History and scope
The Bodleian Library holds a highly important collection of manuscripts from medieval Europe and the Byzantine Empire. It is the largest to be found in any university library in the world, and within the United Kingdom second only to the British Library. The manuscripts are mostly on parchment or paper and in codex form, and are written both in Latin and Greek and in the European vernaculars.
The collecting of manuscripts by the University of Oxford (as distinct from individual colleges) goes back to the construction of the room above the Divinity School to house the manuscript books donated by Duke Humfrey of Gloucester in the 15th century. Only a handful of Duke Humfrey’s books survive today.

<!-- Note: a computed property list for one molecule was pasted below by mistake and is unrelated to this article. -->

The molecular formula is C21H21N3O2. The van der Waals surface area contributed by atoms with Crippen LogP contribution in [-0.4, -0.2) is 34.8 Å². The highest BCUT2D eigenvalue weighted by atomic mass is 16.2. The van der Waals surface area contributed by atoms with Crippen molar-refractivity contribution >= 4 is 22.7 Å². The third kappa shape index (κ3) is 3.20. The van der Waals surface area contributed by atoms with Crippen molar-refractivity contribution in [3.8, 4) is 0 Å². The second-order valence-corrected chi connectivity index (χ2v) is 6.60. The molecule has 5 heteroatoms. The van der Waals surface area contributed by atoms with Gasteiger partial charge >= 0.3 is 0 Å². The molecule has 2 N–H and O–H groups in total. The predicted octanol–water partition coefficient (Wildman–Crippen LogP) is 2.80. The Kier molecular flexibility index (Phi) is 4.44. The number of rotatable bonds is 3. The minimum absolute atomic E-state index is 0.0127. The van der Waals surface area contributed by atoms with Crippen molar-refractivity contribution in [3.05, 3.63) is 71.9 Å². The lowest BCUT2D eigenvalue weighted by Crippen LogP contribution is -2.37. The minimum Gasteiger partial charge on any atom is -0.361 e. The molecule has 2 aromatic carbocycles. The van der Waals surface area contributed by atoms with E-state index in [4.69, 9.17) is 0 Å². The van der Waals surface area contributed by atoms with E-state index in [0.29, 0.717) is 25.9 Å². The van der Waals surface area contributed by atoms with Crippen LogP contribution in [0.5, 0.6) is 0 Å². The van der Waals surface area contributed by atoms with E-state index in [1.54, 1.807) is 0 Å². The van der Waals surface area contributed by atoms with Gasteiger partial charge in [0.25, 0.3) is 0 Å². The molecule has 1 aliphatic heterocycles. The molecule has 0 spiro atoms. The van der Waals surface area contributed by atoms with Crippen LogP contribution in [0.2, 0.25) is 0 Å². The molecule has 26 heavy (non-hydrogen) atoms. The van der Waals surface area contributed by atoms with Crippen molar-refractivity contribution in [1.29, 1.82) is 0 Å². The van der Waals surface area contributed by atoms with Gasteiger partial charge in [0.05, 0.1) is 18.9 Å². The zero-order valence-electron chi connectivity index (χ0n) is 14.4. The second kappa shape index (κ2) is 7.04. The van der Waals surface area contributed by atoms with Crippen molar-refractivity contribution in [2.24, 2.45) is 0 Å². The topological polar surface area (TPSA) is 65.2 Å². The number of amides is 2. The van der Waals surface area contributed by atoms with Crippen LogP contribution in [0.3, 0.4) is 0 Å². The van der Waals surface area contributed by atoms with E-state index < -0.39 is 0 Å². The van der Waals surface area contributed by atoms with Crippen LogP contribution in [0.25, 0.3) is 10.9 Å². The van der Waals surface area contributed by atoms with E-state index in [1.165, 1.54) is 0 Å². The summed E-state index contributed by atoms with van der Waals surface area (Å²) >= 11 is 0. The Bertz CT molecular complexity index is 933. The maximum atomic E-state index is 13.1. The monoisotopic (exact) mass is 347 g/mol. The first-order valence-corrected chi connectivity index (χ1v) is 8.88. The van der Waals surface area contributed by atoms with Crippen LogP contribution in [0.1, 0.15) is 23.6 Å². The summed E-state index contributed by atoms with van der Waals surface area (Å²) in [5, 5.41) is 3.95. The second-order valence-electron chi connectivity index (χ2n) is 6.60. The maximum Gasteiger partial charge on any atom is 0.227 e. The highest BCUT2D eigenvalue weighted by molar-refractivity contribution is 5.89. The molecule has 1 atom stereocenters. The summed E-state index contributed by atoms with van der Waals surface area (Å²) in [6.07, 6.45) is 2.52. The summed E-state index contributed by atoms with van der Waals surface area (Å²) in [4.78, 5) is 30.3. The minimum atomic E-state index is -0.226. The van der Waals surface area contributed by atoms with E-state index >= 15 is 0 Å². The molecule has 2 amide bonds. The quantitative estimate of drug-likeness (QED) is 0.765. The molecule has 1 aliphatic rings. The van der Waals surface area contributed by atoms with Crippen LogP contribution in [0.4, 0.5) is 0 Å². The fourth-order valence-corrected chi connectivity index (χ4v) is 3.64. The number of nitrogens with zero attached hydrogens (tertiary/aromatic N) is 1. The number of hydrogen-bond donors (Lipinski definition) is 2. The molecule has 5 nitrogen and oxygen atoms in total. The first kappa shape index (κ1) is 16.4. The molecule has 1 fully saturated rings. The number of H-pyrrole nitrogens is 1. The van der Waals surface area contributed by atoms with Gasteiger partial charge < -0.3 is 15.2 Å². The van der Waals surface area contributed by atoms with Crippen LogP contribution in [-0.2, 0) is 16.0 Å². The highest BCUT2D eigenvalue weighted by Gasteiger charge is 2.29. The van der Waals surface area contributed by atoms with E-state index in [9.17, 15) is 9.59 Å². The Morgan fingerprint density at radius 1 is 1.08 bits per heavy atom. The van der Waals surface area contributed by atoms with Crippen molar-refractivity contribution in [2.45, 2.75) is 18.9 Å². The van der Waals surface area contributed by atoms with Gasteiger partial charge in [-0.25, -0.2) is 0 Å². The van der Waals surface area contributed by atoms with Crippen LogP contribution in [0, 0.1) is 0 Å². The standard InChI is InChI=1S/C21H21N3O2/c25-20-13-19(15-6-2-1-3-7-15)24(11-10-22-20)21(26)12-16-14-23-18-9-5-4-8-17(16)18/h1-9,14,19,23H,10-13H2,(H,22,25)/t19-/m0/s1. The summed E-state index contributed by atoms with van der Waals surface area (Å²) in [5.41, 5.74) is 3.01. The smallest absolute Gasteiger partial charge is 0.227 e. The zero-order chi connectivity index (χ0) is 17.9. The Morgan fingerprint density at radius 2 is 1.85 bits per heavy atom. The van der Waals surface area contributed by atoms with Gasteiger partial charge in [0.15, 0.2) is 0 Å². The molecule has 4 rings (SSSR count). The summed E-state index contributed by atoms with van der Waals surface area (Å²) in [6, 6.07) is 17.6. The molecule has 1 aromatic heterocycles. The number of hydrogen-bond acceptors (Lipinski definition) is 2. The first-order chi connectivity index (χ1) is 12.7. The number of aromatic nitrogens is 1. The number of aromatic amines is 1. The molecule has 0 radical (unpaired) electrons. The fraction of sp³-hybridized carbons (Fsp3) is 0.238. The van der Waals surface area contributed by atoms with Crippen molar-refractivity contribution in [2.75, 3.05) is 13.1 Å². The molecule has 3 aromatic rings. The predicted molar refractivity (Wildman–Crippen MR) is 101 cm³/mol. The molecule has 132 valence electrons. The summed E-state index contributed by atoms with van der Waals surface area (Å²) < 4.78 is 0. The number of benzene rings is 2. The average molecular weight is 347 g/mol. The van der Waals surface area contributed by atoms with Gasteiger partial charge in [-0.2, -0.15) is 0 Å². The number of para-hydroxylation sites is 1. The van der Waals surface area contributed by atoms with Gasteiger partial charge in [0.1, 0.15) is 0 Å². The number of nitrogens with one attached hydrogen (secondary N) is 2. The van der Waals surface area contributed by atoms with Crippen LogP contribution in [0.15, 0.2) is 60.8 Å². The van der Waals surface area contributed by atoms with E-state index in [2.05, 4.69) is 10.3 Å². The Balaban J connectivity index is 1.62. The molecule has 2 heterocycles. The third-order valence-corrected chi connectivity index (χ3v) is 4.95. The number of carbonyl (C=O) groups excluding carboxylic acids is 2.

The University’s library, ever since its re-foundation by Sir Thomas Bodley in 1602, has continued to acquire medieval manuscripts, mostly through gift and bequest. Although the illuminated books attract the greatest public attention, it is the library’s accumulation through the centuries of more modest text manuscripts – the pastoral manual, the copy of a classical play, the vernacular poem, the charter, the legal textbook, the medical treatise – which makes it such a rich resource for the study of medieval culture.